Selecting The Correct Roof Coating – Part 1

August 2009 Volume 1 Number 8

There are many choices in roof coatings available to roofing contractors today. This sometimes makes it difficult for a contractor to choose the correct coating for a particular project. Choosing the correct coating becomes more complicated given the myriad of roof systems currently on the market. Before choosing a coating to use, it’s very important that you understand some basics about coating technology.

Roof coatings are classified according to binder type and carrier type. Application methods and compatibility with existing roof surfaces stem from binder type and carrier type.

A coating’s binder is its basic matrix material that adheres to a roof’s surface. Different binder chemistries are used to meet price and performance criteria, as well as to match specific roof substrates. The binder type generally dictates most of a coating’s primary physical properties, including elongation, tensile strength, adhesion to a particular substrate material, permeance, water absorption, low temperature flexibility and resistance to fungi and dirt. Binders commonly used in roof coatings range from asphalts to a wide range of elastomers (acrylics, urethanes, silicones, thermoset rubbers and various block polymers), as well as blends of these. Binder chemistries constantly are evolving and new coating formulas are being developed for special applications.

A coating’s carrier is a liquid that is combined with the binder to reduce the coating’s viscosity to a workable level. The carrier generally evaporates during curing of the coating. The carrier also generally dictates a coating’s installation process and cure time.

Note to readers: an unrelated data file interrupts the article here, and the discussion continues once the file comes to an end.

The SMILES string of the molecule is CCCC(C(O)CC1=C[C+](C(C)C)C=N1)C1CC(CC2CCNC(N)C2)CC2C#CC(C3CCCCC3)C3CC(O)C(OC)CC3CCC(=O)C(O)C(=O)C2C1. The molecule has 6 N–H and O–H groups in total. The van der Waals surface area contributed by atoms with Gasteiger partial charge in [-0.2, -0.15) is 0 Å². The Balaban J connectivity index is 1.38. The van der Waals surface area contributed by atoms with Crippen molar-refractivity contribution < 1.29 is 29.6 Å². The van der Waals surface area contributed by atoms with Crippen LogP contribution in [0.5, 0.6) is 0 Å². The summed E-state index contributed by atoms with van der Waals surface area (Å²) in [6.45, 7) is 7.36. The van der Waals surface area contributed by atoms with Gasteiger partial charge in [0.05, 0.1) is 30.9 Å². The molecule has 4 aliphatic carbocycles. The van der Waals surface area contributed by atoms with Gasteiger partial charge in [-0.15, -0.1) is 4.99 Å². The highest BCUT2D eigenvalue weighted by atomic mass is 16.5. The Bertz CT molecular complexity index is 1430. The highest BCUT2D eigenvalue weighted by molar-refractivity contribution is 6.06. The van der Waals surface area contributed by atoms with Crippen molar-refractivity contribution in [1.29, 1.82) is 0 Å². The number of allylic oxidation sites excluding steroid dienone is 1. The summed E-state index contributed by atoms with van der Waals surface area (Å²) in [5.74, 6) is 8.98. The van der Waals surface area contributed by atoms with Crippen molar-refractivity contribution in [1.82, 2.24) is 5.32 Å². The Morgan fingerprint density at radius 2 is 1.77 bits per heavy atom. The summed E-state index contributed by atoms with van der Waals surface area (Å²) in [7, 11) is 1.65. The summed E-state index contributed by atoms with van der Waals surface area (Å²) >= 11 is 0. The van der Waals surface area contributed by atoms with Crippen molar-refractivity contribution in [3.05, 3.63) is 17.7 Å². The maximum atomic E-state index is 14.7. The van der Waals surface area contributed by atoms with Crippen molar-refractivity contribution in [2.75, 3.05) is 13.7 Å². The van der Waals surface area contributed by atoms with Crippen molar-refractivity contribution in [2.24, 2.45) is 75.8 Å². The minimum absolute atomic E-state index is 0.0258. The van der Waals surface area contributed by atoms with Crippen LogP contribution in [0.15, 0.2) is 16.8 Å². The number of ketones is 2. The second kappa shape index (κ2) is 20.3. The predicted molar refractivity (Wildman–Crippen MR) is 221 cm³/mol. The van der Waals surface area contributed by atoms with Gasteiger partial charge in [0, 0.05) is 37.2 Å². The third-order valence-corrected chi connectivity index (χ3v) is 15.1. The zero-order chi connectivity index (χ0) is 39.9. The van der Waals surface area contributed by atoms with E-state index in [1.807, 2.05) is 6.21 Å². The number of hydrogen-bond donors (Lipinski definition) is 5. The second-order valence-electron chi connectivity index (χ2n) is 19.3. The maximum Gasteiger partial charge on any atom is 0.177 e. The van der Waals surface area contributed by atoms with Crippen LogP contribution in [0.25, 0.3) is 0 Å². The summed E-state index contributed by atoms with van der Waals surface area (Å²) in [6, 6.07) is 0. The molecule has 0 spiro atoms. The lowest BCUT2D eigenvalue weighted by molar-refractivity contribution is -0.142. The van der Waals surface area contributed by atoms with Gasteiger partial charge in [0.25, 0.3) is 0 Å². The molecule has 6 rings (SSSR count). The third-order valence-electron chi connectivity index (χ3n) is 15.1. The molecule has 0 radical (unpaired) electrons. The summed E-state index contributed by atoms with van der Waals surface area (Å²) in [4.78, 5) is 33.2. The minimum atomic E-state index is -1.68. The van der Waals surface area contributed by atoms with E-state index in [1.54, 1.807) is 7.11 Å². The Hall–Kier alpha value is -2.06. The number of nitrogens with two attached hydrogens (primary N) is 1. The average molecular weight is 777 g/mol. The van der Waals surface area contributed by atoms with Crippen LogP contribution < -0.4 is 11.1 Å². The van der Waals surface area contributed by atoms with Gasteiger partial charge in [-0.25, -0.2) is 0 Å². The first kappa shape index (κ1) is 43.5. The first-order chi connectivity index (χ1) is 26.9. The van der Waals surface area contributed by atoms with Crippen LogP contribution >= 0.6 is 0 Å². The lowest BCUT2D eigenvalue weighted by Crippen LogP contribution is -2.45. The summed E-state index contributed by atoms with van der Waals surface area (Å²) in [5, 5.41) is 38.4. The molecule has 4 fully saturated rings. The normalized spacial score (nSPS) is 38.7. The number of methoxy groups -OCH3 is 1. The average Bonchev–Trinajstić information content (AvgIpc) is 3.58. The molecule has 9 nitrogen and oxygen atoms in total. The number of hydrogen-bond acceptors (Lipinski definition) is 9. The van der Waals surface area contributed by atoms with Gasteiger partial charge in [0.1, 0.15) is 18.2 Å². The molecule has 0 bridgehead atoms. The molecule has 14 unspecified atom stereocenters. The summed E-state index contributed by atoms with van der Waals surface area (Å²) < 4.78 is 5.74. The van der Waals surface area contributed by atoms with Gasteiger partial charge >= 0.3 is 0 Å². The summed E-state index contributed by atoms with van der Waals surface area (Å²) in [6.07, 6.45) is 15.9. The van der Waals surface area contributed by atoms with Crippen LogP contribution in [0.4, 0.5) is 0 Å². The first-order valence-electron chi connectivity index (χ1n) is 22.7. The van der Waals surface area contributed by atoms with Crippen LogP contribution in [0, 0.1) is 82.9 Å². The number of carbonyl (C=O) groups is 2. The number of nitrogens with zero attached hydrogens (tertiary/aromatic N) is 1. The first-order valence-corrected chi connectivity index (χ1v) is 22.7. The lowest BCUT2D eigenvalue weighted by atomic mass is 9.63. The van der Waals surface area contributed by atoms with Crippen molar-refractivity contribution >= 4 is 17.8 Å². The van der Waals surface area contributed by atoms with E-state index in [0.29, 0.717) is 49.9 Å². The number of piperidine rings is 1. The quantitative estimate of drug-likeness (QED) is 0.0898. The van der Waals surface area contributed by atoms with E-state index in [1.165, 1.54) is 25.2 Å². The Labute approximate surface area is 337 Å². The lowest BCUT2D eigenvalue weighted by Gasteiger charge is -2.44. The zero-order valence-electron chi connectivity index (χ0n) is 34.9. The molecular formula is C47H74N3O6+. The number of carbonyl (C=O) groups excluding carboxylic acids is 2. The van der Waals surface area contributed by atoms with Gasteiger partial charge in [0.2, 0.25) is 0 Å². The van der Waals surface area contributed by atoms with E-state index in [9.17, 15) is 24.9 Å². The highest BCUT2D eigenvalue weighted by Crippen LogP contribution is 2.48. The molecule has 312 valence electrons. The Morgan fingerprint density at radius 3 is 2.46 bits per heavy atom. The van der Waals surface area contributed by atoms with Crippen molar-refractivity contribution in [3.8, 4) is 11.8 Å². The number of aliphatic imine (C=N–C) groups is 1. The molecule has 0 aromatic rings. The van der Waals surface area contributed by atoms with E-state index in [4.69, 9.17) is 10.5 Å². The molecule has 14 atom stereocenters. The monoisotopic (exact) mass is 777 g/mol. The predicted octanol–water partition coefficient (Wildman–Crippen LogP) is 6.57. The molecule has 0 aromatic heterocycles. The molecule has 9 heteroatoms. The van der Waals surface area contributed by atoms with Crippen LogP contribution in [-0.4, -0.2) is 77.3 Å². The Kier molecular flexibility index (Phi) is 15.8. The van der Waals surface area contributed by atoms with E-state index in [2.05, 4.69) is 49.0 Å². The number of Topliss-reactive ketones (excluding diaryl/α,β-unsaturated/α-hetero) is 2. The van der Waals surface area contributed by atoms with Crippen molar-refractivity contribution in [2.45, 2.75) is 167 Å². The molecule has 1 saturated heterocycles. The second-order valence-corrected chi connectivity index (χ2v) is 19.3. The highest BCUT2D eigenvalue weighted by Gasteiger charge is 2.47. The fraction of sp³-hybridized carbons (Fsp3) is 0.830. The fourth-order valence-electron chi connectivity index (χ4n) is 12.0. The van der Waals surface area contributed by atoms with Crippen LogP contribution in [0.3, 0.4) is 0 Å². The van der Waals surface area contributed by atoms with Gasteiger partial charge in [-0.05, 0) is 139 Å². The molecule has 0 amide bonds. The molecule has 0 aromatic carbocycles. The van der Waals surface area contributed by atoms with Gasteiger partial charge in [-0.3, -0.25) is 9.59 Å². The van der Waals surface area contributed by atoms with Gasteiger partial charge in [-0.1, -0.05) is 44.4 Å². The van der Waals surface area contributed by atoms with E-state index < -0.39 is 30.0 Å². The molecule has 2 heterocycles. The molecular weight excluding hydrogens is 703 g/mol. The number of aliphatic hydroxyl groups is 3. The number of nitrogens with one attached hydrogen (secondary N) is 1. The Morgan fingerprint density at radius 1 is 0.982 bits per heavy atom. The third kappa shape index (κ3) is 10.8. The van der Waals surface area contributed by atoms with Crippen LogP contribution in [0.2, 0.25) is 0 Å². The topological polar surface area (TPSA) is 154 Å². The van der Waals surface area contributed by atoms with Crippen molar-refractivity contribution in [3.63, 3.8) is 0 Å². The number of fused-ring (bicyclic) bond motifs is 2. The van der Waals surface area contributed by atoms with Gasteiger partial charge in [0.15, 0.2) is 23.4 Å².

Water can be used as a carrier, in which case the binder generally is suspended in the water as an emulsion. But traditionally, most coating binders use solvent as the carrier.

Environmental regulations tend to favor water-based emulsions over solvent based coatings, which are high in volatile organic compounds (VOC’s). It generally is easier to clean a work site when water-based coatings are used. However, in many applications, solvent-based coatings wet surfaces better. (“Wetting refers to the contact between a liquid and surface. A liquid with high surface energy – or strong internal bonds – tends to spread out on a surface.) Also, solvent-based coatings cure in a broader range of weather conditions and provide more water absorption resistance than water-based coatings.

A coating’s cure rate can vary greatly because it is affected by ambient humidity, temperature and sunlight. This is especially true of water-based coatings, which can dry slowly and even freeze in winter and can dry faster than conventional coatings in summer. If a coating is not properly cured, its performance can be compromised.

A coating’s permeance and thickness also affect its curing also affect its curing process because a thick coating with low permeance can “skin over” with the top layer curing first and preventing the remainder of the carrier from evaporating.

Pigments and fibers can be added to binders to control physical properties and increase reflectivity. Because reflectivity and emittance are defining properties of cool roofs, organizations such as the Cool Roof Rating Council have been formed to develop standardized methods for measuring these coating properties in real applications.

When initially installed, some white reflective coatings can reflect 80% or more of the sun’s rays to reduce air conditioning costs. A highly reflective cool roof often can reduce energy consumption by 10% to 20% or more and can reduce urban heat island effects. When used as part of an ongoing maintenance program, coatings typically can be treated as an expense, not a capitol investment (as with reroofing).

Next Month, Part 2

Have a question? Call us, we’ll be glad to discuss coatings or any other roofing and sheet metal needs you may have.

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